- A coherently planned academic curriculum underpinned by our curriculum drivers: Curriculum drivers shape our curriculum breadth. They are derived from an exploration of the backgrounds of our students, our beliefs about high quality education and our values. They are used to ensure we give our students appropriate and ambitious curriculum opportunities. As a Catholic School we are driven by a VALUES curriculum that holds Gospel values at its heart encompassing the importance of British values and Equality; a curriculum that is BUILT ON POWERFUL KNOWLEDGE and gives children a systematic and progressively challenging and coherently planned broad VOCABULARY ; a curriculum that uses a knowledge rich curriculum to develop THINKING and helping children to learn how to think well - teaching explicitly thinking about thinking - research demonstrates children remember what they think about; OVERCOMING DIFFICULTIES – a curriculum that seeks to remove barriers and instils aspiration in the children and a desire to do well; a curriculum that provides QUALITY EXPERIENCES where learning is at the heart of the experiences and these provide key moments of learning.
- Curriculum breadth is shaped by our curriculum drivers, cultural capital, subject topics and our ambition for students to study the best of what has been thought and said by many generations of academics and scholars. our academic curriculum sets out. a) A clear list of the breadth of topics that will be covered. b) The “threshold” concepts pupils should understand c) Criteria for progression within the threshold concepts. d) Criteria for depth of understanding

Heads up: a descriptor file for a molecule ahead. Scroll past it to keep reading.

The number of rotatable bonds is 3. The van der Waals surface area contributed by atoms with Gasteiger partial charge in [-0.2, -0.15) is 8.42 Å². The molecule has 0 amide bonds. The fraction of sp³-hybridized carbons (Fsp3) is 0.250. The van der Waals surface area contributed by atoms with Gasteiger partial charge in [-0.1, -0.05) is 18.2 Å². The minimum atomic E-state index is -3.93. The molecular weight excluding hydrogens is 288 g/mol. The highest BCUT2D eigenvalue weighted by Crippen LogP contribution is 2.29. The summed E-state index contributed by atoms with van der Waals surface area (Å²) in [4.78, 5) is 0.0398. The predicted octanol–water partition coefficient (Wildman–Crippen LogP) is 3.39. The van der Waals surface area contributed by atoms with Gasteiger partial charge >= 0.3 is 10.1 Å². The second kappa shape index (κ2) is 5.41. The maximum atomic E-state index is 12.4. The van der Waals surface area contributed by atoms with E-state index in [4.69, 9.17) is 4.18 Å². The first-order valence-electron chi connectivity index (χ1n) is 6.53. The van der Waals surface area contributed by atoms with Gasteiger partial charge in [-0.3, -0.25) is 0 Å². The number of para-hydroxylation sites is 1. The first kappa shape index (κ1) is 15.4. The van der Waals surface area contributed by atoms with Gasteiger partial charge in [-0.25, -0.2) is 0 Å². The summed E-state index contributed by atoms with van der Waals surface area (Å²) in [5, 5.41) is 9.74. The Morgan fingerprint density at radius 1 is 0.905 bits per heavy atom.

The diagram above shows the model of the curriculum structure at St Alban’s Primary school. The structure also supports mixed age teaching and our assessment policy.
- The Curriculum Breadth for each year group ensures each teacher has clarity as to what to cover. As well as providing the key knowledge within subjects it also provides for pupils growing cultural capital. Our curriculum distinguishes between subject topics and ‘threshold concepts’. Subject topics are the specific aspects of subjects that are studied.
- Threshold concepts are the key disciplinary aspects of each subject. They are chosen to build conceptual understanding within subjects and are repeated many times in each topic. Threshold concepts tie together the subject topics into meaningful schema. The same concepts are explored in a wide breadth of topics. Through this ‘forwards-and-backwards engineering’ of the curriculum, students return to the same concepts over and over and gradually build understanding of them.